Party Leader Dean Barrow led the way high-stepping with his faithful supporters.
"I have to feel that this is, without a doubt, a huge victory with perhaps even bigger numbers than last time."
"But is this indicative of electoral progress, is it indicative of just money?"
"No, I think that it is without a doubt indicative of of electoral progress. People on the sidelines are enthusiastic; there is spontaneous support for the UDP."
"What accounts for this unprecedented show today?"
Patrick Faber - UDP Party Chairman, Collet Candidate
"Hard work, Jules, we have been organizing this party for elections for at least the last - I'd say - 15 months or so."
"how much of it is a function of the fact that the UDP is a wealthy, resourced party. These people won't come out here for free."
"I don't know where you get that from, you know. The UDP has been a party for the people. The people of Collet - for instance - know that their representative has been there for them, and that's why they are out here today. You know that they can rely on Patrick Faber and the UDP for another 5 years, and we will be there for the people. So this isn't a rent-a-crowd, Jules. This is support based on the fact that the United Democratic Party is a party for the people."
Anthony "Boots" Martinez went down to the pavement for his people and even did a dance with his opponent from 2008 Oscar Rosado - whose on the right side of your picture, who not only danced with Martinez, he also nominated him:
Anthony Boots Martinez - UDP Candidate Port Loyola
"My former opponent is one of the endorsers of my nomination today."
"What is this crowd indicative of? Sometimes people think that maybe the UDP is the 'gouty man'. UDP has the money right now, so people will come out with them."
Anthony "Boots" Martinez
"You can interview people out here and see if they are collecting anything. This is all about love; this is all about 4 years of hard work. This is about the fruits of labor."
"I spoke to Mr. Fonseca this morning. He said that it's an electoral fantasy.There is no way you can win in Freetown."
Lee Mark Chang - UDP Candidate, Freetown
"Freetown deserves the best, and Freetown will choose the best best candidate to lead Freetown."
"But he can be Prime Minister, and they want to vote for a Prime Minister."
Lee Mark Chang
"If he wanted to be Prime Minister, he would have started working a long time. That man is doing nothing, and he does not deserve to represent Freetown."
"I spoke to your opponent this morning, and he said that what he is telling voters is that it's better that they vote for him from now because you will not stay in office. You will win and then step down."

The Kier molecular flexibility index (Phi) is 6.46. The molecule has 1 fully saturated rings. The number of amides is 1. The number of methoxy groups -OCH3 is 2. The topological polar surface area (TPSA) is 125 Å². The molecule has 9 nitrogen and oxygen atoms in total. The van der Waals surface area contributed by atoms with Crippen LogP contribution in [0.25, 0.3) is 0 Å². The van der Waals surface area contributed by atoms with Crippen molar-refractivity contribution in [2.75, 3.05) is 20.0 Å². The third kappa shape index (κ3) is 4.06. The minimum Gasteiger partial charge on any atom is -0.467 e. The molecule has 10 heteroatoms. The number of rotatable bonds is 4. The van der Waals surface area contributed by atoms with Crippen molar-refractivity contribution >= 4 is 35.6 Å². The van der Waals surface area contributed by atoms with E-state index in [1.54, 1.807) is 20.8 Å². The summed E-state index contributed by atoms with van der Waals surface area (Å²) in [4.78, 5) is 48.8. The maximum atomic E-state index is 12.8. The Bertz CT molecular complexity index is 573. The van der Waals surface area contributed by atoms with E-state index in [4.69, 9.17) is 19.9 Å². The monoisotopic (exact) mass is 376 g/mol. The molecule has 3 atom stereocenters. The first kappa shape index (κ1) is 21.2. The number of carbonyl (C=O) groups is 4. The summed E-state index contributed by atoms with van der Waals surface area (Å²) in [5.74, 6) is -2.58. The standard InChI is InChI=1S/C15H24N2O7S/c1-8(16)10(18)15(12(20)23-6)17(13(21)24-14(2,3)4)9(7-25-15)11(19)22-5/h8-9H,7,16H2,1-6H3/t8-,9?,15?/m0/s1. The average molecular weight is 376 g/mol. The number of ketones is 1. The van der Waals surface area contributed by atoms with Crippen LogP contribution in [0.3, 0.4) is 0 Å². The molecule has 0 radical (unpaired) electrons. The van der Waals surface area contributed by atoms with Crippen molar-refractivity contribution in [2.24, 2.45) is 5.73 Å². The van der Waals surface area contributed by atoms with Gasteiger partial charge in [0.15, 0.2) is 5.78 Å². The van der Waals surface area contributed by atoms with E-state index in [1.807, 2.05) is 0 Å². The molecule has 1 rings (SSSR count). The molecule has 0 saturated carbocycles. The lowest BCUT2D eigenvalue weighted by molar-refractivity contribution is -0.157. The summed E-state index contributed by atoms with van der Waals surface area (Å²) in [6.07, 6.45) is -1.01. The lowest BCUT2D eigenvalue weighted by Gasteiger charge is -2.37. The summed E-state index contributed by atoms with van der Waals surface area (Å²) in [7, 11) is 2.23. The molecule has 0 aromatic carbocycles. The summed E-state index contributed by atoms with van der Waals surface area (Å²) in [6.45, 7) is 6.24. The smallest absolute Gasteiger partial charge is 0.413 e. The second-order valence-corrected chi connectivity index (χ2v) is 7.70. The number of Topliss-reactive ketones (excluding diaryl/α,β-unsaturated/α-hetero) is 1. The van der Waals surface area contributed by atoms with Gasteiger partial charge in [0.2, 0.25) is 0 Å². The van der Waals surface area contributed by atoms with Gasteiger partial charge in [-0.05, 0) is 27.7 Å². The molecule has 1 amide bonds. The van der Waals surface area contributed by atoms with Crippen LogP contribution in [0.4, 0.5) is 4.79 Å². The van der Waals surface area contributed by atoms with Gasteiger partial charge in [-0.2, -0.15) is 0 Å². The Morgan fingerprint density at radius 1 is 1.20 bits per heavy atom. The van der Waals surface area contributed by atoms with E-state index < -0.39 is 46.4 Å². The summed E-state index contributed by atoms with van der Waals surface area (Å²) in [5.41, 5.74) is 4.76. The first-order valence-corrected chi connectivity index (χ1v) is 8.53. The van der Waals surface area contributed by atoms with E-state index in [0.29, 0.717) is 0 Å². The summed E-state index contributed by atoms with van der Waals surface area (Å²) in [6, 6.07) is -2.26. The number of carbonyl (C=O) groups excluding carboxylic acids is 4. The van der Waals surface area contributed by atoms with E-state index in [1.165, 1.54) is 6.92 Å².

Michael Finnegan - UDP Candidate, Mesopotamia
"Poor little fellow; he is a poor little fellow."
"From what you've seen on nomination days, how does crowd compare?"
"Let me tell you the truth. Whoever brings out the crowd on nomination day wins the general election."
"Before, you've told me that you see Jan canoe dances than this. That was what you told me when PUP used to bring the crowd."
"Whoever brings out the biggest crowd, wins the general election."
And Faber was brought to the nomination office on the shoulders of his supporters - the kind of gesture that gives the UDP a feeling of supreme confidence and being comfortably at ease going into the March 7th election.
"The UDP will win massively in Belize City, and the UDP will win comfortably throughout the country."
"What kind of victory numerically?"
"I don't see us winning less than 20 seats."
So what's the bottom line on the crowds? Well, the UDP one was definitely larger, but it's hard to have a precise figure because of the number of vehicles in the way. But, judging based on the time it took for the procession to pass an area and its general mass, we'd say the UDP had about two and half times the crowd of the PUP, with the PUP having between 750 to one thousand, and the UDP having about 1,750 to two thousand.
The UDP is reporting large crowds in a number of areas, but one that caught our eye was in Orange Walk - where the Deputy Prime Minister Gapi Vega seems to have outdone his boss, the PM. As we showed you on Wednesday, Party Leader Dean Barrow went out in front of the parade and greeted voters. Well Gaspar Vega did the same thing, except he ran! For the entire length of his procession! Whether he was trying to re-enact a scene from Rocky - we don't know, but we can say that he definitely got the workout of the day running about one and a half miles from the park in Trial Farm to the nomination station in town.